Several of the UK's top QSs are preparing to axe staff as the effects of the credit crunch spread.
Blue chip practice Gardiner & Theobald has put employees on notice of redundancy as part of a consultation that could result in 99 workers, about 9% of UK staff, losing their jobs, reported Building magazine.
Faithful + Gould, the QS arm of Atkins, said it would cut 40 jobs, or 3% of its UK staff, as funding for private developments drops off. Capita Symonds axed 13 staff from its structural engineering team in Cheadle Hulme, and DBK Group said it will cut about 24 staff, or 15% of its workforce.
EC Harris told Building that it is also considering redundancies, while Davis Langdon is considering further cuts on top of the 13 staff it laid off last month.
Architects are suffering as clients put the brakes on projects. Building Design magazine (BD) reported that the many practices could be facing a wave redundancies, or the alternative of switching staff to three or four-day weeks.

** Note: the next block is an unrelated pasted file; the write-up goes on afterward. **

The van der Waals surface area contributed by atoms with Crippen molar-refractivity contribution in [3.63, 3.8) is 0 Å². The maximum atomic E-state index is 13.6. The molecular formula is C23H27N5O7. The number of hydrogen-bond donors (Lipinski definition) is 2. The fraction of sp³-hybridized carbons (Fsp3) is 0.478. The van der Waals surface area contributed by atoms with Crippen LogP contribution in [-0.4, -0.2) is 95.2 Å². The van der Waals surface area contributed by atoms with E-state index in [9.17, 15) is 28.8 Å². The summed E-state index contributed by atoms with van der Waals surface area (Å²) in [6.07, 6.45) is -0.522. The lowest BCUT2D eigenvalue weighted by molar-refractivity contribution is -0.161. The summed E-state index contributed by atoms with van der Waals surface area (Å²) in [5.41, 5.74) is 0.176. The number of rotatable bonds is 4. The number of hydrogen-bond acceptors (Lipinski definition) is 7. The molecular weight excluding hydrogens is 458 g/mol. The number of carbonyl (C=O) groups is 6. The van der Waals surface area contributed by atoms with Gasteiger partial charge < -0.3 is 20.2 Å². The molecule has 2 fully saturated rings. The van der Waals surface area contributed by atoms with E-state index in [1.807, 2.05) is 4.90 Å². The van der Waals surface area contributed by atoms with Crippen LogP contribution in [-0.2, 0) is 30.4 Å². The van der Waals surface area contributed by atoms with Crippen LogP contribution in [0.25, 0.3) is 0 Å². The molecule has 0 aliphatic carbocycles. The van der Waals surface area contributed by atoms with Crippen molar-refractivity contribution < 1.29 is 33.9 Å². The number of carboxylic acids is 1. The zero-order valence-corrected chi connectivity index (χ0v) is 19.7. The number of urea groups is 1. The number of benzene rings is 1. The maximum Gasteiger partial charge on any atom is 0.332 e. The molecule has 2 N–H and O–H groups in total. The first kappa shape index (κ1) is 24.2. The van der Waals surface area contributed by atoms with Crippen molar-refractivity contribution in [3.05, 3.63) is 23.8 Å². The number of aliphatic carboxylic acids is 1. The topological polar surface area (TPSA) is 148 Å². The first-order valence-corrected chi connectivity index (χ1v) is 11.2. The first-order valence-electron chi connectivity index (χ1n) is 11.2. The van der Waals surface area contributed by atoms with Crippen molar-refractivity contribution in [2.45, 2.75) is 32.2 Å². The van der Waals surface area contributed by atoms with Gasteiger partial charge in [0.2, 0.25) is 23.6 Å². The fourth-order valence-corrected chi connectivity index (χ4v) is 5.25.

One consultant who works with several leading London architects, and wished to remain anonymous, told BD that 15 practices in the last fortnight had told him they were planning to make between a third and a half of their staff redundant, or alternatively cutting the working week by up to 2 days.
Atkins design director Martin Pease also told BD that he expected one in five practices to go bust in the coming months. Meanwhile, PRP Architects’ chairman Andy von Bradsky said the firm had recently laid off a “small” number of staff, and Roger Stephenson, partner at Manchester-based Stephenson Bell said he had made five staff redundant in the past month.